Social Security is a key source of income for older Americans, and people have historically done whatever they could in order to get the most from the program. Whether it's making the smartest personal decision on timing when you claim benefits or understanding what you can do during your career to boost the amount of benefits you'll be entitled to claim, there are a host of things you can do to put yourself in the best possible position to retire comfortably.

Yet some strategies for maximizing Social Security benefits have become controversial. In late 2015, lawmakers took steps to take away a couple of specific Social Security strategies. One of them is now history for anyone who didn't take immediate action two years ago, but there are still some people who can take advantage of the remaining opportunity while it lasts.

Two Social Security cards on top of a $100 bill.

Image source: Getty Images.

What benefits got taken away

Nearly three years ago, Congress and President Obama made a deal following a long battle over the federal budget. Under its terms, lawmakers and the White House agreed to eliminate two provisions that the laws governing Social Security allowed people to use. Many policymakers who supported their elimination described these provisions as loopholes, inflating what some couples were allowed to receive in what they saw as an unfair way.

The provision that got the most attention was known as "file and suspend." This strategy allowed a worker to file for benefits at full retirement age and then immediately suspend them. This move enabled spousal and children's benefits to get paid under that worker's earnings history while still enabling the worker to delay actually receiving regular retirement benefits. The worker could even earn delayed retirement credits and eventually get a larger payout. Under the changed rule, no one was allowed to file and suspend after April 2016.

The other strategy involved a similar move but from a slightly different perspective. Under the strategy known as "file as a spouse first" or FAASF for short, those who had reached full retirement age had the right to limit their claim of Social Security to cover only their spousal benefits. That let them collect a modest benefit from Social Security now, while letting their own retirement benefit grow further over time. Again, the retirement benefits would increase thanks to delayed retirement credits, which could boost their size by as much as 32%.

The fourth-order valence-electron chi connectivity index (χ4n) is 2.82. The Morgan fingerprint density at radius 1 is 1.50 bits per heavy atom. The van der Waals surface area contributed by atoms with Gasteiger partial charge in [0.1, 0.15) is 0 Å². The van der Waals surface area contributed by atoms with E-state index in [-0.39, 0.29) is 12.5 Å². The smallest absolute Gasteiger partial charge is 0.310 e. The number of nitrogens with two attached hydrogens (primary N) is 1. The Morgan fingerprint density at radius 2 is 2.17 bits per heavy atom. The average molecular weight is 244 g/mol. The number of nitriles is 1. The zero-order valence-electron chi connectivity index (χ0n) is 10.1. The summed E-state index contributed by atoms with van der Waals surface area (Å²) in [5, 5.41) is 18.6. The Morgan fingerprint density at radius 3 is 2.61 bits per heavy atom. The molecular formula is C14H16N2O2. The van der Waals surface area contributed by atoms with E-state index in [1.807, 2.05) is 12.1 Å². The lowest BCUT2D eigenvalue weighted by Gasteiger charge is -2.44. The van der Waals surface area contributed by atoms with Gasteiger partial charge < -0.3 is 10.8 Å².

To understand how this might help someone, consider a simple example. If you had earned retirement benefits of $1,000 per month at full retirement age but your spouse had greater earnings to produce $2,000 in monthly benefits, then your spousal benefit would also be $1,000 per month. If you don't qualify for the FAASF strategy or choose not to use it, then you'll have to claim the spousal and retirement benefits at the same time. You can only take the greater of the two, not the total, and so you'd only get $1,000 per month.

However, if you qualify for FAASF, you can claim just your spousal benefit when you turn 66. You'll get the same $1,000 per month. But your own retirement benefit can earn delayed retirement credits. When you reach 70, you can claim those benefits and get $1,320 per month instead of $1,000. In other words, by filing as a spouse first, you can get an extra $320 per month for life after you turn 70.

Why some people in their mid-60s can still use FAASF

In a somewhat unusual move, the bill that eliminated these provisions gave generous grandfathering conditions for the FAASF strategy. Under its terms, anyone who turned 62 before Jan. 1, 2016, was allowed to file as a spouse first while not having been deemed to have claimed their own retirement benefits at the same time.

The confusing thing about this grandfathering provision is that 62-year-olds aren't actually allowed to use the FAASF strategy. You have to reach full retirement age before filing as a spouse first actually works, and for those covered under the grandfathering provision, full retirement age was 66. Therefore, some 62- and 63-year-olds haven't yet been able to take advantage of the rule, and the youngest in that group will have to wait until late 2019 before they can file as a spouse first and reap the benefits of the strategy.

Be smart about FAASF

If you're turning 66 this year or next, and haven't yet filed for Social Security benefits, keep filing as a spouse first in mind. It won't produce additional monthly benefits for everyone, but if it works for you, it can mean hundreds of dollars extra in your pocket every month for the rest of your life.

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